While the world gets excited about Internet-of-stuff saving people from the exhaustion that follows putting down a smartphone or using a remote control to adjust the thermostat, there's a bunch of research still needed to get more serious applications like sensor networks bedded down.
It's not just that the world is choosing between different standards at the physical and MAC layers, but also that the performance and behaviour of sensor networks is under-explored and ill-understood.
A recent contribution to the state of play comes from a collaboration between researchers at the University of Duisburg-Essen in Germany and the Norwegian University of Science and Technology.
In this paper at Arxiv, the group takes a look at the behaviour of 802.15.4 – the basis for popular Internet of Things specs like ZigBee and other low-power radio technologies, defining the physical and MAC layers – under a vast number of different configurations.
Promising that their raw data will be made public, Duisburg-Essen's Songwei Fu, Chia-Yen Shih and Pedro Marron and NUST's Yan Zhang and Yuming Jiang have collected throughput, packet loss and other stats covering 200 million packets under nearly 50,000 different parameter configurations in their 802.15.4 test.
Using the TinyOS 802.15.4 stack configuration on TI radios, the researchers used a very simple setup: pairs on nodes in an indoor office environment, communicating over a range of distances between 10 and 35 metres, and just to make things a little more messy, in the presence of several WiFi access points.
At the physical layer, the researchers varied the transmission power as well as the distance; at the MAC layer, they fiddled with the queue size, maximum retries, and retry delay; and at the application layer, they adjusted packet payload size and packet inter-arrival time.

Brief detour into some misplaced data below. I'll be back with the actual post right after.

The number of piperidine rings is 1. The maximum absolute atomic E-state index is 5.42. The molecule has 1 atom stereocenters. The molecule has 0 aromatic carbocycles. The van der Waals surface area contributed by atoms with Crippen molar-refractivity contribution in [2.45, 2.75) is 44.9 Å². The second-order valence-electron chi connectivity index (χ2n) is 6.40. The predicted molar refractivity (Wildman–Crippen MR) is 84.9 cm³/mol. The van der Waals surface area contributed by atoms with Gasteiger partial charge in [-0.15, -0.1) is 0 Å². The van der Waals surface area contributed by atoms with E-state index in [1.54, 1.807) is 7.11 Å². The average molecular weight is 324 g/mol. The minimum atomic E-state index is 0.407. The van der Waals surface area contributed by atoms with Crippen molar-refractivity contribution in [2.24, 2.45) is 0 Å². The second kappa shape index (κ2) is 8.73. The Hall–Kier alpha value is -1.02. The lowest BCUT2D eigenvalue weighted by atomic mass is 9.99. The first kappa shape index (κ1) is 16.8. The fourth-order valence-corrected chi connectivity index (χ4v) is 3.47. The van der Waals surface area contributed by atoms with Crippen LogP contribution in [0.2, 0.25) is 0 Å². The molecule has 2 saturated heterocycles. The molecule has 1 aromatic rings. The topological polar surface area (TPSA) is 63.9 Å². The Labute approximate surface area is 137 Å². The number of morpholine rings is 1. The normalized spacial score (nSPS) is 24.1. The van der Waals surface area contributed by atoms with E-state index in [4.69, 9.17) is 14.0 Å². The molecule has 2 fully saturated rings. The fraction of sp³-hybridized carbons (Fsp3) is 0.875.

Their overarching conclusion (there are too many individual inferences in the paper to be reproduced here) is that in optimising the behaviour of a network, the interactions up and down the stack have to be taken as a whole – which is probably no surprise:
“Larger queue size and higher number of allowed retransmissions can reduce PLR and increase goodput. However, they will result in an increased delay. If the link is in the transitional zone, increasing transmission power such that the SNR moves to the low-loss zone improves all QoS metrics and even the energy consumption. If the link can only stay in the transitional zone, the QoS metrics and energy efficiency are more sensitive to the stack parameter configuration. In particular, a moderate packet payload size may better balance the trade-offs between the performance metrics.”
Once the data is published, Vulture South expects a whole heap of other tweaking possibilities to pop up. ®